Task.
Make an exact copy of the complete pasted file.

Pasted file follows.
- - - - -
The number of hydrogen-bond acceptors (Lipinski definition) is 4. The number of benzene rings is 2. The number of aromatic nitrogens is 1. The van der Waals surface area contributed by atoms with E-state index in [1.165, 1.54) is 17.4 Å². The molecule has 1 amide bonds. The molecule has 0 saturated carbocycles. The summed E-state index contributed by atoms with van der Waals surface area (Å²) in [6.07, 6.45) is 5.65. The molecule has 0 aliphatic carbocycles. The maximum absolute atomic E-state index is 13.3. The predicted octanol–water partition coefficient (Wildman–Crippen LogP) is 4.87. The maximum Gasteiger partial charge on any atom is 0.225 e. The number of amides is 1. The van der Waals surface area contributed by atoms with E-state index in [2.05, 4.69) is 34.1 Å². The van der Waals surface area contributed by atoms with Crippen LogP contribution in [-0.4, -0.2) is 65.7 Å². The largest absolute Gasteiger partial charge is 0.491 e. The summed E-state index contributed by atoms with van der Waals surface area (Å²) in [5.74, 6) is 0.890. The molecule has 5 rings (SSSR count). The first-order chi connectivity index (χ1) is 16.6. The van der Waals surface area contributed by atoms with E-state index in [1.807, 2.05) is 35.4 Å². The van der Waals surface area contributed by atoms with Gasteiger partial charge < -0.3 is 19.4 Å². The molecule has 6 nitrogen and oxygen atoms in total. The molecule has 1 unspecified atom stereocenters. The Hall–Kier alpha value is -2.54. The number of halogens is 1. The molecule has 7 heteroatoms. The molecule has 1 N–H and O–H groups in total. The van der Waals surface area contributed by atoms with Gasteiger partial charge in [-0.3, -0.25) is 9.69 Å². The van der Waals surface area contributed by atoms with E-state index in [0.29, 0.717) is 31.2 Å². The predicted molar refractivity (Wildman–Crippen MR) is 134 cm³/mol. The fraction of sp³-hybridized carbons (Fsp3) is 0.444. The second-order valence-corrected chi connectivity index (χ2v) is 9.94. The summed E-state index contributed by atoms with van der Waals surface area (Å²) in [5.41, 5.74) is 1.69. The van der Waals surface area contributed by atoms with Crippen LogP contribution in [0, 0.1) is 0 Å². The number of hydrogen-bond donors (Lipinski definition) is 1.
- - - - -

The number of hydrogen-bond acceptors (Lipinski definition) is 4. The number of benzene rings is 2. The number of aromatic nitrogens is 1. The van der Waals surface area contributed by atoms with E-state index in [1.165, 1.54) is 17.4 Å². The molecule has 1 amide bonds. The molecule has 0 saturated carbocycles. The summed E-state index contributed by atoms with van der Waals surface area (Å²) in [6.07, 6.45) is 5.65. The molecule has 0 aliphatic carbocycles. The maximum absolute atomic E-state index is 13.3. The predicted octanol–water partition coefficient (Wildman–Crippen LogP) is 4.87. The maximum Gasteiger partial charge on any atom is 0.225 e. The number of amides is 1. The van der Waals surface area contributed by atoms with E-state index in [2.05, 4.69) is 34.1 Å². The van der Waals surface area contributed by atoms with Crippen LogP contribution in [-0.4, -0.2) is 65.7 Å². The largest absolute Gasteiger partial charge is 0.491 e. The summed E-state index contributed by atoms with van der Waals surface area (Å²) in [5.74, 6) is 0.890. The molecule has 5 rings (SSSR count). The first-order chi connectivity index (χ1) is 16.6. The van der Waals surface area contributed by atoms with E-state index in [1.807, 2.05) is 35.4 Å². The van der Waals surface area contributed by atoms with Gasteiger partial charge < -0.3 is 19.4 Å². The molecule has 6 nitrogen and oxygen atoms in total. The molecule has 1 unspecified atom stereocenters. The Hall–Kier alpha value is -2.54. The number of halogens is 1. The molecule has 7 heteroatoms. The molecule has 1 N–H and O–H groups in total. The van der Waals surface area contributed by atoms with Gasteiger partial charge in [-0.3, -0.25) is 9.69 Å². The van der Waals surface area contributed by atoms with E-state index in [0.29, 0.717) is 31.2 Å². The predicted molar refractivity (Wildman–Crippen MR) is 134 cm³/mol. The fraction of sp³-hybridized carbons (Fsp3) is 0.444. The second-order valence-corrected chi connectivity index (χ2v) is 9.94. The summed E-state index contributed by atoms with van der Waals surface area (Å²) in [5.41, 5.74) is 1.69. The van der Waals surface area contributed by atoms with Crippen LogP contribution in [0, 0.1) is 0 Å². The number of hydrogen-bond donors (Lipinski definition) is 1.